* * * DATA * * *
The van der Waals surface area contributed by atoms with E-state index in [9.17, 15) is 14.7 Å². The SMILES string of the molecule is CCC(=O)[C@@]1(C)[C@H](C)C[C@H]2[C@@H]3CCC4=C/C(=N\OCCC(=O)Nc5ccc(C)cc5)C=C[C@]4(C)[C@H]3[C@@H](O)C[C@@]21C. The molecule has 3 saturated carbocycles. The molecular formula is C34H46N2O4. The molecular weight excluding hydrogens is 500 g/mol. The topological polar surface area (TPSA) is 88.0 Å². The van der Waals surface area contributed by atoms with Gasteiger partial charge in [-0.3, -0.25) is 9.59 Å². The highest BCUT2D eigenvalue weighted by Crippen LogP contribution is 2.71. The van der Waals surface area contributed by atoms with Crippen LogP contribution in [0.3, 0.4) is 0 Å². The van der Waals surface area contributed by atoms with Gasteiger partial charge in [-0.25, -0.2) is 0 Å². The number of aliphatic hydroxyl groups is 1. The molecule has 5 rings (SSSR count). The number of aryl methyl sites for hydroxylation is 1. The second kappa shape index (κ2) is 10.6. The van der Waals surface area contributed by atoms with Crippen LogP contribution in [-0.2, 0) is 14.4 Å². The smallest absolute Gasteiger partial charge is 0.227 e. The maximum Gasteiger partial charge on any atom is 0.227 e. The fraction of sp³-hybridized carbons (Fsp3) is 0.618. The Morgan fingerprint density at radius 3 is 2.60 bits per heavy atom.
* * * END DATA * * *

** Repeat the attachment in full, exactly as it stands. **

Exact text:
The van der Waals surface area contributed by atoms with E-state index in [9.17, 15) is 14.7 Å². The SMILES string of the molecule is CCC(=O)[C@@]1(C)[C@H](C)C[C@H]2[C@@H]3CCC4=C/C(=N\OCCC(=O)Nc5ccc(C)cc5)C=C[C@]4(C)[C@H]3[C@@H](O)C[C@@]21C. The molecule has 3 saturated carbocycles. The molecular formula is C34H46N2O4. The molecular weight excluding hydrogens is 500 g/mol. The topological polar surface area (TPSA) is 88.0 Å². The van der Waals surface area contributed by atoms with Gasteiger partial charge in [-0.3, -0.25) is 9.59 Å². The highest BCUT2D eigenvalue weighted by Crippen LogP contribution is 2.71. The van der Waals surface area contributed by atoms with Crippen LogP contribution in [0.3, 0.4) is 0 Å². The van der Waals surface area contributed by atoms with Gasteiger partial charge in [-0.25, -0.2) is 0 Å². The number of aliphatic hydroxyl groups is 1. The molecule has 5 rings (SSSR count). The number of aryl methyl sites for hydroxylation is 1. The second kappa shape index (κ2) is 10.6. The van der Waals surface area contributed by atoms with Crippen LogP contribution in [-0.2, 0) is 14.4 Å². The smallest absolute Gasteiger partial charge is 0.227 e. The maximum Gasteiger partial charge on any atom is 0.227 e. The fraction of sp³-hybridized carbons (Fsp3) is 0.618. The Morgan fingerprint density at radius 3 is 2.60 bits per heavy atom.